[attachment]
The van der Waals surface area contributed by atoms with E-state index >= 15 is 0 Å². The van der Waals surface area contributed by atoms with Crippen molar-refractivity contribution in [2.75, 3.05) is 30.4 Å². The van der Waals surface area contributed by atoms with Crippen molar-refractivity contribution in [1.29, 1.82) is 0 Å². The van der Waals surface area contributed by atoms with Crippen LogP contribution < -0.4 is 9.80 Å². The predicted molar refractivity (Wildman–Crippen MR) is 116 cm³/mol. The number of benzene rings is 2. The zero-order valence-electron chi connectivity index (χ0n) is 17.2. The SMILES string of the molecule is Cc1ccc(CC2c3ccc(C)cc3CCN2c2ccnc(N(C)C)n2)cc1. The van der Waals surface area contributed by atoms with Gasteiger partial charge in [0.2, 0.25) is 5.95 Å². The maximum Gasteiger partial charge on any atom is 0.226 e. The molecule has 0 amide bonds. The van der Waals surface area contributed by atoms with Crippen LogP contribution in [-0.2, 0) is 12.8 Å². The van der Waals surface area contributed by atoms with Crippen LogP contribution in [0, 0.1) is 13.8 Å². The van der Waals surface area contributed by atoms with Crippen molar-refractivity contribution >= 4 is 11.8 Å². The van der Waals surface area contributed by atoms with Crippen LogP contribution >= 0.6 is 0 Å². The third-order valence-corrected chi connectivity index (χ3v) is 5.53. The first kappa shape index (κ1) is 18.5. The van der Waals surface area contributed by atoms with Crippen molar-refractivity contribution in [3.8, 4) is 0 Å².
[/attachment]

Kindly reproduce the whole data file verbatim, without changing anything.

The van der Waals surface area contributed by atoms with E-state index >= 15 is 0 Å². The van der Waals surface area contributed by atoms with Crippen molar-refractivity contribution in [2.75, 3.05) is 30.4 Å². The van der Waals surface area contributed by atoms with Crippen molar-refractivity contribution in [1.29, 1.82) is 0 Å². The van der Waals surface area contributed by atoms with Crippen LogP contribution < -0.4 is 9.80 Å². The predicted molar refractivity (Wildman–Crippen MR) is 116 cm³/mol. The number of benzene rings is 2. The zero-order valence-electron chi connectivity index (χ0n) is 17.2. The SMILES string of the molecule is Cc1ccc(CC2c3ccc(C)cc3CCN2c2ccnc(N(C)C)n2)cc1. The van der Waals surface area contributed by atoms with Gasteiger partial charge in [0.2, 0.25) is 5.95 Å². The maximum Gasteiger partial charge on any atom is 0.226 e. The molecule has 0 amide bonds. The van der Waals surface area contributed by atoms with Crippen LogP contribution in [-0.2, 0) is 12.8 Å². The van der Waals surface area contributed by atoms with Crippen LogP contribution in [0, 0.1) is 13.8 Å². The van der Waals surface area contributed by atoms with Crippen molar-refractivity contribution >= 4 is 11.8 Å². The van der Waals surface area contributed by atoms with Crippen LogP contribution >= 0.6 is 0 Å². The third-order valence-corrected chi connectivity index (χ3v) is 5.53. The first kappa shape index (κ1) is 18.5. The van der Waals surface area contributed by atoms with Crippen molar-refractivity contribution in [3.8, 4) is 0 Å².